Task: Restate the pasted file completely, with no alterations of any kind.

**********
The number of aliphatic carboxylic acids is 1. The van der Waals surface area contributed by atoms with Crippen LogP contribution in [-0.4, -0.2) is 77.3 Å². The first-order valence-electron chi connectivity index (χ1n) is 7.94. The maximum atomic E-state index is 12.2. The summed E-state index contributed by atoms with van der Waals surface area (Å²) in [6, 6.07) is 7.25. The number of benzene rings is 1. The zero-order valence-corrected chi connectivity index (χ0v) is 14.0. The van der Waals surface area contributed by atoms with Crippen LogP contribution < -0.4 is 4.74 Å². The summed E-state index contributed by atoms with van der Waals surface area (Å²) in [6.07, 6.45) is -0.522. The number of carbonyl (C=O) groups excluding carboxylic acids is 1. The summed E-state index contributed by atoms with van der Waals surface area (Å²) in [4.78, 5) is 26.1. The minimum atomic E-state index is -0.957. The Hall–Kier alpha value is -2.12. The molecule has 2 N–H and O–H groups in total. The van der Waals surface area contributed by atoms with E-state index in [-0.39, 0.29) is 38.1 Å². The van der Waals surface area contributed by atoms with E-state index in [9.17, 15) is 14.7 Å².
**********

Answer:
The number of aliphatic carboxylic acids is 1. The van der Waals surface area contributed by atoms with Crippen LogP contribution in [-0.4, -0.2) is 77.3 Å². The first-order valence-electron chi connectivity index (χ1n) is 7.94. The maximum atomic E-state index is 12.2. The summed E-state index contributed by atoms with van der Waals surface area (Å²) in [6, 6.07) is 7.25. The number of benzene rings is 1. The zero-order valence-corrected chi connectivity index (χ0v) is 14.0. The van der Waals surface area contributed by atoms with Crippen LogP contribution < -0.4 is 4.74 Å². The summed E-state index contributed by atoms with van der Waals surface area (Å²) in [6.07, 6.45) is -0.522. The number of carbonyl (C=O) groups excluding carboxylic acids is 1. The summed E-state index contributed by atoms with van der Waals surface area (Å²) in [4.78, 5) is 26.1. The minimum atomic E-state index is -0.957. The Hall–Kier alpha value is -2.12. The molecule has 2 N–H and O–H groups in total. The van der Waals surface area contributed by atoms with E-state index in [-0.39, 0.29) is 38.1 Å². The van der Waals surface area contributed by atoms with E-state index in [9.17, 15) is 14.7 Å².